All week I have heard friendly warnings, “don’t walk alone,” “don’t be out by yourself at night,” and as I find myself choosing to postpone things until the morning, worried that I’ve stayed too late at a coffee shop, or relying on my friends for a ride at night when I am only blocks away from home, I am reminded that safety is a privilege, a privilege that women disproportionately do not have the opportunity to enjoy in our society.
To date, there have been nine confirmed assaults against women, all in the Fort Collins area. All assaults have remained off-campus, and as of now they are believed to be perpetrated by the same man. The first was reported in September, with the following four reported between late September and early October. A sixth was reported north of Fort Collins on Colorado Highway 1, and numbers seven and eight occurred a mere 20 minutes apart on the night of October 24th. Police were adamant that the last two were not sexual assaults.
As a woman, I have been warned since childhood about the dangers of being out by myself (especially at night) and taught to be weary of men’s intentions, even in casual social settings. While some may say that this fear is an overreaction, it is a necessity for many women in this country and around the world (one in four women find themselves victims of domestic violence, and one American woman is sexually assaulted every two minutes). Violence against women continues to be a tragic reality, but it doesn’t have to be.
On an institutional level, we look to rape culture as one of the reasons behind how and why violence against women persists at such a disproportionate rate. Rape culture explains that while we do not outwardly promote rape as a society, implicitly we condone it by ignoring, normalizing and/or trivializing sexual assault, rape and general violence against women. In order to prevent such instances as the Fort Collins attacker on a societal level, we must learn to stop participating in rape culture and recognize, as Walter Moseley from The National put it, that “a violent act is not a tragic event done by a group of crazies. Violence functions in our society as ‘a means of securing power.'”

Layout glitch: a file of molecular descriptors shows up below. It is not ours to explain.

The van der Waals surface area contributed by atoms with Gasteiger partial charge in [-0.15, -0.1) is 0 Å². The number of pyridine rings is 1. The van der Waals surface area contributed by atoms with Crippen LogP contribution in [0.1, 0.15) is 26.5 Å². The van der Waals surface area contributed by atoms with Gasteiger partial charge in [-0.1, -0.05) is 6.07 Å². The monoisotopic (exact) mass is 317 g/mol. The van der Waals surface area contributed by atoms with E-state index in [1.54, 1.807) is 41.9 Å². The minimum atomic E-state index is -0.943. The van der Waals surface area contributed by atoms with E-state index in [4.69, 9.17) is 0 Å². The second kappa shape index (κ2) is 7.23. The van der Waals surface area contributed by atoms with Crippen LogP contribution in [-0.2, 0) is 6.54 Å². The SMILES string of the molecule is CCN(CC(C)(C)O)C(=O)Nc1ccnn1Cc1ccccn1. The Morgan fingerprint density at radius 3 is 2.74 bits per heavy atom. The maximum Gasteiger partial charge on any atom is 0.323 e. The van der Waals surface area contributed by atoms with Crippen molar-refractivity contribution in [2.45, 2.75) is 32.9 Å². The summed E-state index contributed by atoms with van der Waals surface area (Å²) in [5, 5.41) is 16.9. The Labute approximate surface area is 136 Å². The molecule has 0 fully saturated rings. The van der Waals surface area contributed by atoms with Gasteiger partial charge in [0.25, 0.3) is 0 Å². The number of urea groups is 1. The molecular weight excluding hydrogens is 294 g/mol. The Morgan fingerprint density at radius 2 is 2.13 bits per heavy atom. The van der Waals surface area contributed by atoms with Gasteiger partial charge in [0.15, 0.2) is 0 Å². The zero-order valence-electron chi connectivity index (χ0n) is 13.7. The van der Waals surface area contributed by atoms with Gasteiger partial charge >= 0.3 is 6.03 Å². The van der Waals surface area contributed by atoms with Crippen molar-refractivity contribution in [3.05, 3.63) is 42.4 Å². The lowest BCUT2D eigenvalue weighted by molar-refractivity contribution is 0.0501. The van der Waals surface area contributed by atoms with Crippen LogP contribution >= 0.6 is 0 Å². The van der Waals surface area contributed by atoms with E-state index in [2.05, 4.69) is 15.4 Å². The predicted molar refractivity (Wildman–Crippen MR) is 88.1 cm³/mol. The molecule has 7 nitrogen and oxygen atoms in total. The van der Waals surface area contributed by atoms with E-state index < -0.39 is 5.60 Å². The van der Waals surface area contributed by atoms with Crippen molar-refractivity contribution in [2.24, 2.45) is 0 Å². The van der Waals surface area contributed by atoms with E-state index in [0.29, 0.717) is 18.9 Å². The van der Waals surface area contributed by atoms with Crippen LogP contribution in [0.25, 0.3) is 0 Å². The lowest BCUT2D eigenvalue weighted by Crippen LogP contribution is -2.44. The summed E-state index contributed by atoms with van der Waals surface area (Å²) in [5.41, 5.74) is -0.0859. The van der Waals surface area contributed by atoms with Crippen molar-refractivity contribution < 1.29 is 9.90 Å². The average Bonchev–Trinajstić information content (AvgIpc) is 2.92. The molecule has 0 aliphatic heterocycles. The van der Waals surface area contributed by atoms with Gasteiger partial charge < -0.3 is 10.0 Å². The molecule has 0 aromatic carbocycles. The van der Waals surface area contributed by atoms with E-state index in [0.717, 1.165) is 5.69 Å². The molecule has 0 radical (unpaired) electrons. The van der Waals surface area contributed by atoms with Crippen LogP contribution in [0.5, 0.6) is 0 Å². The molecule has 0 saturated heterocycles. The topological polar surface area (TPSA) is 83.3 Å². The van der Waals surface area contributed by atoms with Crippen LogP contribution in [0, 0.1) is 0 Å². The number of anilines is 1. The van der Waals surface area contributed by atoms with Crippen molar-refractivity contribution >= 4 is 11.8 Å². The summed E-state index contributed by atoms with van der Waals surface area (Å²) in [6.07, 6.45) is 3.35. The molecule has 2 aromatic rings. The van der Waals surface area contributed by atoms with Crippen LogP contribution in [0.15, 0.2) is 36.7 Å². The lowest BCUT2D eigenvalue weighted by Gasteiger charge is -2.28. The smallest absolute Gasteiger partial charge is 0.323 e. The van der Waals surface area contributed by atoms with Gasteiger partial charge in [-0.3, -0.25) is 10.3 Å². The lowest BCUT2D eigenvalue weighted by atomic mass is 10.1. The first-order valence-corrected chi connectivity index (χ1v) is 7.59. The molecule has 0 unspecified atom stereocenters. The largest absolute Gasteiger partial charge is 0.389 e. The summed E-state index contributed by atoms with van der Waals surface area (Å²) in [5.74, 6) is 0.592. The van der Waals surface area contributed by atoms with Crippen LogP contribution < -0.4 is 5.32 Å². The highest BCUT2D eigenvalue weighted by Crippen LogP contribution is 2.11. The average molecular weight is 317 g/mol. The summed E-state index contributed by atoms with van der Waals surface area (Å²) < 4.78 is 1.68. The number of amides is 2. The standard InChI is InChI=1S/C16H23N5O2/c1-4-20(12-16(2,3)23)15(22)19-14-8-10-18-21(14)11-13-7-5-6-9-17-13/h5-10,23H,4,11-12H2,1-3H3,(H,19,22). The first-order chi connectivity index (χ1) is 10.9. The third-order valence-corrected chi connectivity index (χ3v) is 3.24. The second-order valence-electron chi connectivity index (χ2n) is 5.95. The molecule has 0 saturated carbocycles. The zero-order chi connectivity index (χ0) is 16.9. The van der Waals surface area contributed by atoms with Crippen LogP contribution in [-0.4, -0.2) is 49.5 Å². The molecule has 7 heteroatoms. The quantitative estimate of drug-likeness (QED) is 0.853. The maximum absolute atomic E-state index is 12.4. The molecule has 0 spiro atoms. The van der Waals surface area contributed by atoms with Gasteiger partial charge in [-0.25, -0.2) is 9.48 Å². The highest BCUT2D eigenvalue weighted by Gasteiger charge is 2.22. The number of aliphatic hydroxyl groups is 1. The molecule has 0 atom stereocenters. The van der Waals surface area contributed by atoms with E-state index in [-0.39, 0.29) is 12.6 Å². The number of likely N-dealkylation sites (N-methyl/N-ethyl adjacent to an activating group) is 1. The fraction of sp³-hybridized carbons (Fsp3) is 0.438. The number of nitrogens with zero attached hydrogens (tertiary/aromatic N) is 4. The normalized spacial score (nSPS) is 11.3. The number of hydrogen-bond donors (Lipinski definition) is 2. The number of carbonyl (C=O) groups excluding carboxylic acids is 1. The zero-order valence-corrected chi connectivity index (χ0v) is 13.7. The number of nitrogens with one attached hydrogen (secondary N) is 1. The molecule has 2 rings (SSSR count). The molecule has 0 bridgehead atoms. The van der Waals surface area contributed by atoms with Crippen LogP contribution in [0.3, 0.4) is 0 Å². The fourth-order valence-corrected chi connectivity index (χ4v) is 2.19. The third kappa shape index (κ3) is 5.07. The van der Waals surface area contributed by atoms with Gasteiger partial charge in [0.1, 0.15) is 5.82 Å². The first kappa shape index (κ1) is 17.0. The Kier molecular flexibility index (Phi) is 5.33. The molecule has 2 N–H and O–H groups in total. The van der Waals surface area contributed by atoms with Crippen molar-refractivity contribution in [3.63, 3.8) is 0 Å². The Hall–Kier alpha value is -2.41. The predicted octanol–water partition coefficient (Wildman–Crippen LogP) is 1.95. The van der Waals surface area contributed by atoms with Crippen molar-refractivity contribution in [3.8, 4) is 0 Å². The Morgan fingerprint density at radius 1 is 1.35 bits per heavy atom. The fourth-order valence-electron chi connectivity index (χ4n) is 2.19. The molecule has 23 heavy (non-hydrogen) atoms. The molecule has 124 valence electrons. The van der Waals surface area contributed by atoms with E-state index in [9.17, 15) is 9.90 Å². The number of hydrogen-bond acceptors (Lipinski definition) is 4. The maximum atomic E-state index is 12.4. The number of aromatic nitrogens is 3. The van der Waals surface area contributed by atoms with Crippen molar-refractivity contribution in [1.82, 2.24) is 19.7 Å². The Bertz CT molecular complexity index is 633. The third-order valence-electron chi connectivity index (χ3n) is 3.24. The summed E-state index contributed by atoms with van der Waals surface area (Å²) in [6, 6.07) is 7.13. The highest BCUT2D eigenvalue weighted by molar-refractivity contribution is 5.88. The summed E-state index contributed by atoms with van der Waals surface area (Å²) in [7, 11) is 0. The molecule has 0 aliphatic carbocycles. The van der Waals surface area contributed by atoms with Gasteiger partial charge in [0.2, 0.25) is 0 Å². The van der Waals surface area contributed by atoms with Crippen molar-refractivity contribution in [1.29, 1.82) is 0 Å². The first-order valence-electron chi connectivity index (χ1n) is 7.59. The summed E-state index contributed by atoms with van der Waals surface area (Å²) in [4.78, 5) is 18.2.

In the meantime, while our community continues to suffer from attacks that have affected our friends and family, we can employ some of the techniques that Moseley proposes. First, continue to lobby our community and do not “passively accept female degradation.” The Fort Collins police have been hard at work following dozens of leads, and we want to keep them on it; keep reporting and provide the police with any relevant information. Secondly, don’t laugh at rape or violence against women. This trivializes violence and promotes the idea that such behavior is acceptable. You never know when you’re in the presence of a perpetrator, and therefore who exactly you are condoning violence to.
Finally, we are more powerful as a community than one man choosing to inflict terror. While the Fort Collins police look for this man, it is important to take care of each other, to take safety seriously, and to publicly denounce support of this behavior, not just because it is scary, but because it is simply unacceptable. Men and women of Fort Collins need to stand together to protect and empower the women in our community, as well as take time to reflect on how the disease of violent masculinity is continually allowed to plague our community and country at large.
Collegian Columnist Caroline King can be reached at firstname.lastname@example.org or on Twitter by @cgking7.